(Reuters) A day after Nike unveiled an ad campaign featuring controversial quarterback Colin Kaepernick, there was no shortage of reactions yesterday.
Leading the way were the NFL and President Donald Trump.
“I think it’s a terrible message,” Trump, speaking to The Daily Caller, said of Nike using Kaepernick to commemorate the 30th anniversary of its “Just Do It” campaign. “Nike is a tenant of mine (in a building at 6 East 57th St. in New York). They pay a lot of rent.”
When discussing the matter further, Trump said he doesn’t like Nike’s decision but also respects the company’s right to hire the spokesperson it chooses.
“As much as I disagree with the Colin Kaepernick endorsement, in another way — I mean, I wouldn’t have done it,” Trump said. “In another way, it is what this country is all about, that you have certain freedoms to do things that other people think you shouldn’t do, but I personally am on a different side of it.”
The latter comments toward Nike are a much different — and less confrontational — stance than the president has typically used when discussing or tweeting about NFL players protesting social injustice during the national anthem.
The NFL’s statement spoke more to the social issues that Kaepernick and other protesting players are trying to bring to the national forefront.
“The National Football League believes in dialogue, understanding and unity,” president of communications and public affairs Jocelyn Moore said in a statement. “We embrace the role and responsibility of everyone involved with this game to promote meaningful, positive change in our communities. The social justice issues that Colin and other professional athletes have raised deserve our attention and action.”
Shortly after the league’s statement was released, ESPN reported that “multiple sources” confirmed the NFL received no advance notice of the ad campaign until Nike launched it Monday.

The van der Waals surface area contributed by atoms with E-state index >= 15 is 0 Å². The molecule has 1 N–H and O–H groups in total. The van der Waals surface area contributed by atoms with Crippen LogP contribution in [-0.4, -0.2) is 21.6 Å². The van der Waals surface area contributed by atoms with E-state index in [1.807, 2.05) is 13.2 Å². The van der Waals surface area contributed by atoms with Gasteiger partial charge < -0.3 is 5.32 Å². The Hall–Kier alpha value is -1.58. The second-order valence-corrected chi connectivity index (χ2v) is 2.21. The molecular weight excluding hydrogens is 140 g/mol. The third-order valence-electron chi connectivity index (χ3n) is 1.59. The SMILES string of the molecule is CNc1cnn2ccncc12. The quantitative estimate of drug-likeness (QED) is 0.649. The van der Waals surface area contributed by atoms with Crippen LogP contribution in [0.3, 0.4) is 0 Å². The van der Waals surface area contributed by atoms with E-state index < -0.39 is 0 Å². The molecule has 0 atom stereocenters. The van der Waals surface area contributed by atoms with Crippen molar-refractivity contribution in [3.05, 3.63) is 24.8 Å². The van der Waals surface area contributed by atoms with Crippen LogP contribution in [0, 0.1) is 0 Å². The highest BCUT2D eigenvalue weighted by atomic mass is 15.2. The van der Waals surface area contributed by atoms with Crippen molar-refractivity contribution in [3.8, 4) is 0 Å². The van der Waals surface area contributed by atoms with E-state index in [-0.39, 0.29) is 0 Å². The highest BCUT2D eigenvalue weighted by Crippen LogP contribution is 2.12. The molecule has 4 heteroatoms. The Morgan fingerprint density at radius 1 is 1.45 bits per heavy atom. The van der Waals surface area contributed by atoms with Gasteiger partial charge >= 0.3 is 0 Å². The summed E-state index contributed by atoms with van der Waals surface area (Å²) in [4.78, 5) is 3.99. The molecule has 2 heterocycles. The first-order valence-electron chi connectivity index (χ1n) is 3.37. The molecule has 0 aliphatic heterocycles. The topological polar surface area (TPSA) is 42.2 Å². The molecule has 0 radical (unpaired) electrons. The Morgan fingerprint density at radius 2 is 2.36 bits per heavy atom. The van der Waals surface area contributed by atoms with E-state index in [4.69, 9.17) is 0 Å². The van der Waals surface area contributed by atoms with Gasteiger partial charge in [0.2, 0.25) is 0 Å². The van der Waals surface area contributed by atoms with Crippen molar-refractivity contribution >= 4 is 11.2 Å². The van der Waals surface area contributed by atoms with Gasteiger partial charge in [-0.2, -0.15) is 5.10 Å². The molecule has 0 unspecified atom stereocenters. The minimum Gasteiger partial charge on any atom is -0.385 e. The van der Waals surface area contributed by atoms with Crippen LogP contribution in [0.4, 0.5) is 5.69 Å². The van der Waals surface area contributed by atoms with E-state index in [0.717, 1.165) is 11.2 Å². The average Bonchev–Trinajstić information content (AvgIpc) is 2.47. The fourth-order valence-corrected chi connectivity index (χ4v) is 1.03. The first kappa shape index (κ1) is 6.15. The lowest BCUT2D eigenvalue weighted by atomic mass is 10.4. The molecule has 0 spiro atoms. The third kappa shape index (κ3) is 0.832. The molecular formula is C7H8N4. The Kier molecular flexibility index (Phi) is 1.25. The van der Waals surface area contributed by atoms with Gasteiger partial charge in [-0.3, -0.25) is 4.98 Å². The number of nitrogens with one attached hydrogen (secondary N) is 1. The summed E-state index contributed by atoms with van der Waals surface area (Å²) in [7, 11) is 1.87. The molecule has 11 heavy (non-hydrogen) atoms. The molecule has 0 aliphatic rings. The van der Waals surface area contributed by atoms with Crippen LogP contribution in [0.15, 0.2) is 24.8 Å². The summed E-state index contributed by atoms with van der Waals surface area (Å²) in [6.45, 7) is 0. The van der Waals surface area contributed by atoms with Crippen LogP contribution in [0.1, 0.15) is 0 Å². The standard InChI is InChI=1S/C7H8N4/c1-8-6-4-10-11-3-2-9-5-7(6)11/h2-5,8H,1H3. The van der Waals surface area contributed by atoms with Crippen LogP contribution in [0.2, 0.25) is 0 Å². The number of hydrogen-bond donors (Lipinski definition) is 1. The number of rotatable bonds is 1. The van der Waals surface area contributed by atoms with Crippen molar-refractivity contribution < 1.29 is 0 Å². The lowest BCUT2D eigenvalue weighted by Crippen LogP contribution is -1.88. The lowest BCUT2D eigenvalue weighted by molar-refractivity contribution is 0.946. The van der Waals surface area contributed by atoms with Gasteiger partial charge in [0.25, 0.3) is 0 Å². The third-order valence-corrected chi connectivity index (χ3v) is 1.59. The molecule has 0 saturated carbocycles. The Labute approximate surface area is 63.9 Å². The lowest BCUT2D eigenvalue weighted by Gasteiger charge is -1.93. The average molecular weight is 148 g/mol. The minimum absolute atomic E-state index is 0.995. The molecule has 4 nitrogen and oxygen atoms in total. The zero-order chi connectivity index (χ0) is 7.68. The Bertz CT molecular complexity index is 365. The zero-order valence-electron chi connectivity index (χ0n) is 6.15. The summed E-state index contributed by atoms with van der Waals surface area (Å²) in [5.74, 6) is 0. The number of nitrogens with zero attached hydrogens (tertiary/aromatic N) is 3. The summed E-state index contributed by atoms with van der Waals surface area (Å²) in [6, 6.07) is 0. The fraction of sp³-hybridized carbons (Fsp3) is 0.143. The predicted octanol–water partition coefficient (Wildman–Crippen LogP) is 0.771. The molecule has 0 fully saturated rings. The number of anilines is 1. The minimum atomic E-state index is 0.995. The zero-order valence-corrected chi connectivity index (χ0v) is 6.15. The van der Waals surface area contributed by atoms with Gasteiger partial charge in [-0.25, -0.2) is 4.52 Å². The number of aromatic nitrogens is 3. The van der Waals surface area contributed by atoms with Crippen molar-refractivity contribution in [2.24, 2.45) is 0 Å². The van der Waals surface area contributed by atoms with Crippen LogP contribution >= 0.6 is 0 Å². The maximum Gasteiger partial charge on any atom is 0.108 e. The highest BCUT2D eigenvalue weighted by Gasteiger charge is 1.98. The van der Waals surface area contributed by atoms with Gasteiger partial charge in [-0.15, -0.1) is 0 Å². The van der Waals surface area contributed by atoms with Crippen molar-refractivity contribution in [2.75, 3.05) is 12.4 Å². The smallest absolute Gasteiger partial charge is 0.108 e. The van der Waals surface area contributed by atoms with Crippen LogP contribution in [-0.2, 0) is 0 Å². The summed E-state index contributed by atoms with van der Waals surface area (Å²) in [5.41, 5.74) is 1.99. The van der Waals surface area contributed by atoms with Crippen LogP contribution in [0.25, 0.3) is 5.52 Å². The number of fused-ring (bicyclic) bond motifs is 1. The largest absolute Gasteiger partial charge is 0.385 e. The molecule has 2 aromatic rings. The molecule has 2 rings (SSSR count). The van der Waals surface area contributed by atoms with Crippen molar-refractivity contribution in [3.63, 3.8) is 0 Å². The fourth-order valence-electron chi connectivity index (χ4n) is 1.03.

Kaepernick has an active collusion grievance against the NFL, which cleared a hurdle last week when the league’s request to dismiss the grievance was rejected. A trial hearing that requires testimony from NFL owners could happen at some point in the future.
One of those owners, Jerry Jones of the Dallas Cowboys, spoke about Nike in relation to the Kaepernick ad yesterday, but kept it brief, citing the ongoing grievance. “I have tremendous respect for Nike and Phil Knight and everything they’ve meant to sports,” Jones said on 105.3 FM The Fan in Dallas. “Because I’m in court and being sued, this is litigation and I’m not going to be able to comment on it.”
Kaepernick is entering his second NFL season without being on a roster after he began sitting and later kneeling in protest of racial injustice during the national anthem in August 2016.
A Nike ad released on Monday featured a black-and-white close-up of Kaepernick’s face and the words, “Believe in something. Even it if it means sacrificing everything. Just do it.”
ESPN reported that Nike kept paying Kaepernick — who signed with the brand in 2011 — for two years despite not using him in ads in order to bring him back at the right time.
Nike has been the NFL’s licensed-apparel maker since the league switched from Reebok in 2012. In March, the sides signed a new eight-year extension to their agreement, which now runs through 2028.
After news broke Monday of Nike’s Kaepernick ad, the company’s stock was down more than 3 percent yesterday amid numerous social media posting showing people burning or ruining Nike apparel. However, the Robinhood stock brokerage, which tends to have younger users, told Business Insider that “investors on (the app) are buying Nike stock 300 percent more than they are selling, compared to 12 percent last week.”